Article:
On your 5th inhale, hold and swallow, which will push the breath down into your belly. As you swallow down, simultaneously pull up using your abdominal and pelvic muscles (these are the muscles you use to stop a stream of urine, so just pretend you’re doing that). Hold for a good few seconds, and feel the fire inside your belly as you do so. Don’t push yourself too hard, because you could end up feeling faint or light-headed. When you start to feel as though you can’t hold in that breath much longer, exhale slowly.
Once you’ve performed this 3-step process, repeat it straight away. Continue to work on building the warmth in your belly through visualisation, deep breathing, and muscle tensing. While it may seem difficult or complicated at first, over time, this form of psychic heat generation will become more natural and easy to experience.
How long does Tummo breathing take?
This can vary depending on the individual; however, within each Tummo session, you should try to complete at least 2-3 rounds of the 3-step process, if not more. Some more advanced meditators may practise Tummo breathing for an extended period of time, say 30-45 minutes, but that’s not always necessary, particularly if you’re a beginner. It’s also worth considering what time of day you choose to try out Tummo breathing. This exercise can seriously increase your energy levels and psych you up, so it’s best not to do it just before bed. The ideal time to practise is probably first thing in the morning.
The science behind ‘Inner Fire’
Although Tummo Breathing was originally developed by Tibetan Buddhist monks, as mindfulness and meditation have gained increased traction in the West, scientists have begun to study the effects of this technique. In the 1980s, Harvard Medical School professor Dr. Herbert Benson conducted a study into the effects of Tummo breathing on Buddhist monks. Using electroencephalography (EEG) recordings and temperature measures, he found that the practice could lead to serious core body temperature increases, from the normal body temperature of 98.6°F (36.6°C) up to 101°F (38.3° C). Even in conditions of extreme cold, with Tibetan monks meditating outside wearing nothing but some basic woollen robes, they were able to maintain remarkable levels of body heat.
Herbert Benson’s research also found that this breathing exercise can lower metabolic rates by 64%, so you’d be wrong to think that all “Inner Fire” encourages is limited temperature increases. A 2013 study entitled ‘Neurocognitive and Somatic Components of Temperature Increases during G-Tummo Meditation’ reinforced this earlier research, showing that Tummo breathing could have significant effects on the core body temperature, finger temperature, and mental imagery of participants. And crucially, scientists have found that the temperature increase provided by the vase breathing technique is minimal without the visualisation component of Tummo practice. So how can we use this exercise to our advantage? Let’s look into the practical benefits of Tummo breathing in some more detail.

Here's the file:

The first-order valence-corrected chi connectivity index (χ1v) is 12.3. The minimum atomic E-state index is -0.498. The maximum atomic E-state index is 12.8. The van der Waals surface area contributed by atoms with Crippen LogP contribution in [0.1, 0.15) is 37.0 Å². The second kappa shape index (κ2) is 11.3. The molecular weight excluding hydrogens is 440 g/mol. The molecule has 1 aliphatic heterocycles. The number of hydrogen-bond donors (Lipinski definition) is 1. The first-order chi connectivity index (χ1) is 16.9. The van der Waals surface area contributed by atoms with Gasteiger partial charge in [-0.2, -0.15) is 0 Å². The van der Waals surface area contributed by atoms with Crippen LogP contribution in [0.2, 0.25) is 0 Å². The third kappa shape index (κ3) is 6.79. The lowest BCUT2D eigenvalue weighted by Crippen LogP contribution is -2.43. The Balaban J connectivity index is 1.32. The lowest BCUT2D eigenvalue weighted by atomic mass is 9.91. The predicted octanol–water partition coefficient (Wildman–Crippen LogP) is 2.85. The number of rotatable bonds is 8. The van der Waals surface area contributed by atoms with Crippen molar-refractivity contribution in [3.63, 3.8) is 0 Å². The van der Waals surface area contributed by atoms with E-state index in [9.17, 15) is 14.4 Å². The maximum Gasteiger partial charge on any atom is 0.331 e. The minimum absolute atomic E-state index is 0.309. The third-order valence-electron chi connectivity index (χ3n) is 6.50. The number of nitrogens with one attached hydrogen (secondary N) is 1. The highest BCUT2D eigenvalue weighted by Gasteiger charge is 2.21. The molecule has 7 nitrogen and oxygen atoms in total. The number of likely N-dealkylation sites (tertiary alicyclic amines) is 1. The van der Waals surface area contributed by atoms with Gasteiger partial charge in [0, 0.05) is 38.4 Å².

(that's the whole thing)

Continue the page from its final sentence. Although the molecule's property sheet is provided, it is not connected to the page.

The Benefits of Tummo
Like many other breathwork exercises, Tibetan Tummo meditation has a range of health benefits, many of which are linked to stress reduction and anxiety management. Paying focused attention to the breath can help beginner and expert meditators alike by bringing them back to the present moment and reducing the volume of the monkey mind.
Regular practice, even over a fairly limited time frame, can help meditators cultivate a clearer, more honest, and more open mind. Within Tummo meditation’s spiritual context, Tibetan monks often use this technique to get rid of sinful thoughts. In this sense, Tummo has plenty of common with various other compassion-based meditation exercises, such as sympathetic joy or Tonglen Meditation. As well as helping to boost happiness levels and combat negative thoughts and emotions, Tummo can also reduce the impact of stress-related health problems such as anxiety, depression, high blood pressure, and cardiac irregularities.